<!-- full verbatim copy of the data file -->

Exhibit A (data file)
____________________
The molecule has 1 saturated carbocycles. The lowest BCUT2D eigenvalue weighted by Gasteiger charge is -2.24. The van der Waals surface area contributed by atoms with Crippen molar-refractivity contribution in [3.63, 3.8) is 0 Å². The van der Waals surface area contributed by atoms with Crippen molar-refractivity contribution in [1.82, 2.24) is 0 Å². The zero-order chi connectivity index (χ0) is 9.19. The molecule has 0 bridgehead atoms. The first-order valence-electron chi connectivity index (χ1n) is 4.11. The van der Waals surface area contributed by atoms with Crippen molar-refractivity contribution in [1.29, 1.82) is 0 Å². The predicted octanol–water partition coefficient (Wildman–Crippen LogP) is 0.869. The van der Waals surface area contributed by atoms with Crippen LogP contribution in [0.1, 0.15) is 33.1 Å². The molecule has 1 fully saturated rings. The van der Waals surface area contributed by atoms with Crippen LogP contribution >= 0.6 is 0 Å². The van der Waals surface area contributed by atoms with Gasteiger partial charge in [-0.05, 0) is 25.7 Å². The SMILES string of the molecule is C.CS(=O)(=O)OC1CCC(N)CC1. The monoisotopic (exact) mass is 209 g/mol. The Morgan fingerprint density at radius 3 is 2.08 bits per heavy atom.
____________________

The molecule has 1 saturated carbocycles. The lowest BCUT2D eigenvalue weighted by Gasteiger charge is -2.24. The van der Waals surface area contributed by atoms with Crippen molar-refractivity contribution in [3.63, 3.8) is 0 Å². The van der Waals surface area contributed by atoms with Crippen molar-refractivity contribution in [1.82, 2.24) is 0 Å². The zero-order chi connectivity index (χ0) is 9.19. The molecule has 0 bridgehead atoms. The first-order valence-electron chi connectivity index (χ1n) is 4.11. The van der Waals surface area contributed by atoms with Crippen molar-refractivity contribution in [1.29, 1.82) is 0 Å². The predicted octanol–water partition coefficient (Wildman–Crippen LogP) is 0.869. The van der Waals surface area contributed by atoms with Crippen LogP contribution in [0.1, 0.15) is 33.1 Å². The molecule has 1 fully saturated rings. The van der Waals surface area contributed by atoms with Crippen LogP contribution >= 0.6 is 0 Å². The van der Waals surface area contributed by atoms with Gasteiger partial charge in [-0.05, 0) is 25.7 Å². The SMILES string of the molecule is C.CS(=O)(=O)OC1CCC(N)CC1. The monoisotopic (exact) mass is 209 g/mol. The Morgan fingerprint density at radius 3 is 2.08 bits per heavy atom.